Today, producing the podcast — which she says has received almost two million downloads to date and has paid advertisers — and coaching others on how they can start their own successful podcasts make up her full-time job. “I teach emerging podcasters to launch, scale, and monetize their podcast,” she said.
Though many would like to turn their side hustles into their careers, Dixon warns that it’s not always possible.
“Selling things on Etsy may not be as lucrative as one might hope, and you may still need income from two jobs,” she said.
Despite the benefits of additional income, side hustles often come with risks and complications that many overlook.
“If you’re working part-time, you often don’t have protections and could get injured,” Dixon said.
Because side hustlers typically aren’t full-time employees, they’re generally not protected by anti-discrimination laws and in some cases, they may not be eligible for worker’s compensation if they get injured on the job. And part-time workers usually don’t qualify for company benefits such like health insurance and retirement savings plans.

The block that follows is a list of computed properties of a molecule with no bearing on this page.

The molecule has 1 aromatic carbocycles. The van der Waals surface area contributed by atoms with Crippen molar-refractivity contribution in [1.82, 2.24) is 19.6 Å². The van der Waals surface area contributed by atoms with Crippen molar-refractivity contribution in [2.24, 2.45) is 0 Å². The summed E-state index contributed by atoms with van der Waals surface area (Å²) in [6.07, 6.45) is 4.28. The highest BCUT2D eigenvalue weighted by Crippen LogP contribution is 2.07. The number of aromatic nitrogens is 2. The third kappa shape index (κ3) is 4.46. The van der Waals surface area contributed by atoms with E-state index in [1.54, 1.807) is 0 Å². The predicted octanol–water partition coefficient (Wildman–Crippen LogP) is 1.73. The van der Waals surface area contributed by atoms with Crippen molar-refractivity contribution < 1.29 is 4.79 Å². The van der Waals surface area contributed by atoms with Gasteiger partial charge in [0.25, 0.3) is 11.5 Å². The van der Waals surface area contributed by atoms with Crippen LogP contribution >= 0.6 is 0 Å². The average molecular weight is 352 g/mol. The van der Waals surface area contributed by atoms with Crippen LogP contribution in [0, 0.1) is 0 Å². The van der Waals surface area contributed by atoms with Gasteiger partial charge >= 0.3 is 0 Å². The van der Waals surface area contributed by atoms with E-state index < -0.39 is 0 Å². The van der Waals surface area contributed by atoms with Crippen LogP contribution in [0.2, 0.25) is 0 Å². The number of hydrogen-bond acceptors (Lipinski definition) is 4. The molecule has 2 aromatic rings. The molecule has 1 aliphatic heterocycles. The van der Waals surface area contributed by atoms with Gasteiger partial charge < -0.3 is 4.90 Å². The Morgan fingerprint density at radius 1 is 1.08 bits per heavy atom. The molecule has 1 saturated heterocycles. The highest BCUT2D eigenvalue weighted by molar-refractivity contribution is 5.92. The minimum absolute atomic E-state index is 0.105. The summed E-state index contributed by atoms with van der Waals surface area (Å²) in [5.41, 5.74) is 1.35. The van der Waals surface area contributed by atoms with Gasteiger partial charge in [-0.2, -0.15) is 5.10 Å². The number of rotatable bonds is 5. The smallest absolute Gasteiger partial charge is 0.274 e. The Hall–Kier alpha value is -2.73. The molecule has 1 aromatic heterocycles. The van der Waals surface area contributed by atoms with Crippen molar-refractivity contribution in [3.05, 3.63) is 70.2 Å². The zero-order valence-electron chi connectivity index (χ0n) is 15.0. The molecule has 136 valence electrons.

The IRS Can’t Figure Out How To Tax Gig Workers
The government has lowered the threshold for reporting business income received through payment apps, except no one is actually held accountable for not complying.
The IRS is going after the gig economy, dramatically lowering the threshold for reporting income outside traditional workplaces. But if you’ve been keeping your side hustle off the books, the new rule probably won’t be what forces you to come clean.
As of Jan. 1, Venmo and other payment apps are required to alert the IRS when a user receives more than $600 annually for selling goods or providing services. Previously, IRS notification was necessary only when there were more than 200 transactions totaling at least $20,000.
It’s a lot harder to shirk tax obligations when income is reported to the IRS because it creates a “paper” trail. The way it’s supposed to work now, once a business user hits the $600 limit, the payment app will send them a special tax form to fill out and also notify the IRS. Then, when the person files their taxes, the government can check to make sure they’ve disclosed the same amount that was reported by the payment network.
It’s typically a red flag for the IRS if someone has received one of those forms but hasn’t reported any additional income.
Not surprisingly, there’s been a backlash against the new provision. Etsy sellers, Airbnb hosts, hair stylists and more say they’re being targeted by the IRS while audit rates for the wealthiest Americans have dropped to less than 2%.